> is owner, not only of the place, but of the world.
>   5- I don't think this is the right place to 
> work so sooner or later you should try to find a new place to work.
>   6- if that is going to be how this whole 
> issue is going to end, I think that you should 
> do what is correct and tell him that you are 
> not willing to participate in violating the 
> laboral laws and stop training his daughter.
>   You will sleep better and perhaps this fellow 
> will realize that he is doing something wrong 
> and that you are not willing to accept the situation.
>   At least that is what I would do. Consult 
> with some close friend or family member and 
> present a formal complaint with Child Labor 
> BEFORE doing #6. If he fires you because of 
> this then you will have PROOF that you 
> complained against him because of a law 
> violation and will be able to claim 
> unemployment, even if he says that you were 
> fired for "work substandard performance", you 
> will have proof that this is not the case, but revenge against you.
>   Good luck!
>René J.
>Karla Arrington <freckles9660 <@t> yahoo.com> wrote:
>   Histo's:
>I have roughly 2 dilemmas.  The first is of a 
>legal matter.  The Pathologist for a week has 
>had his daughter (15 years old), helping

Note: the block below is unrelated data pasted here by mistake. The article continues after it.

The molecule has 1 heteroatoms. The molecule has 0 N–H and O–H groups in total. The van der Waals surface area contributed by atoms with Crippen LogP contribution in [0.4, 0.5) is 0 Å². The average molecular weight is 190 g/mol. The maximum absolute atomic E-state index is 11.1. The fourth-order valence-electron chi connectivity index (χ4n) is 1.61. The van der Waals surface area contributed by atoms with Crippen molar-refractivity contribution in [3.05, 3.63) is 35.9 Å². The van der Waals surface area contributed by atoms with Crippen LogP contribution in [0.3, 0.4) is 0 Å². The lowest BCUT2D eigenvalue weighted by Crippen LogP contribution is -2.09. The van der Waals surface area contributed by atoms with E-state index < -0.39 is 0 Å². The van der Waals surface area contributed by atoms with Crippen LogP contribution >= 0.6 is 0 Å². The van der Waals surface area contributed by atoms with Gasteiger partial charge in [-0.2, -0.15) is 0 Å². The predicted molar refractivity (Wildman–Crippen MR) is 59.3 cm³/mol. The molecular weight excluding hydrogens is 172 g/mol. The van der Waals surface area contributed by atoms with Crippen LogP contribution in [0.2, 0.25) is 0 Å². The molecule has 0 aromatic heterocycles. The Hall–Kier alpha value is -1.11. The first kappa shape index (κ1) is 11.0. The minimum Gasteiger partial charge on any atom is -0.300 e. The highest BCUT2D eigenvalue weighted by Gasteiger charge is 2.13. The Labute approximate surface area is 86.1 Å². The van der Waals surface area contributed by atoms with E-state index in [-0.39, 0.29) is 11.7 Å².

>me out in the histology lab.  He wants her to 
>get training from me, then do the on-line HT 
>program.  She has handled chemicals
>and reagents.  I am very uncomfortable with 
>this.  I have called the Child Labor Laws 
>department for our state and it is illegal
>for a 15 year to be in a laboratory. Needless to 
>say working with blood borne pathogens.  My most 
>concern is the following.  As her "teacher",
>can I or other co-workers can be held 
>accountable if this is illegal and is found out? 
>This pathologist mind you is the owner of the business.
>I am afraid if I say something, I will get 
>fired. Where do I go from here or if there is 
>someone who has a similar circumstance happen to them.
>The other scenario is that this same Pathologist 
>has called a tech a slandering name, 
>twice.  There is no "upper management" to go to
>since he is the owner of the business. I was 
>wondering if this is considered harassment and 
>can this be used to nullify a contract signed
>by both parties for employment.
>freckles9660 <@t> yahoo.com
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: Andrea Grantham, HT(ASCP)     Dept. of Cell Biology & Anatomy     :
: Sr. Research Specialist       University of Arizona               :
: (office:  AHSC 4212)          P.O. Box 245044                     :
: (voice:  520-626-4415)        Tucson, AZ  85724-5044    USA       :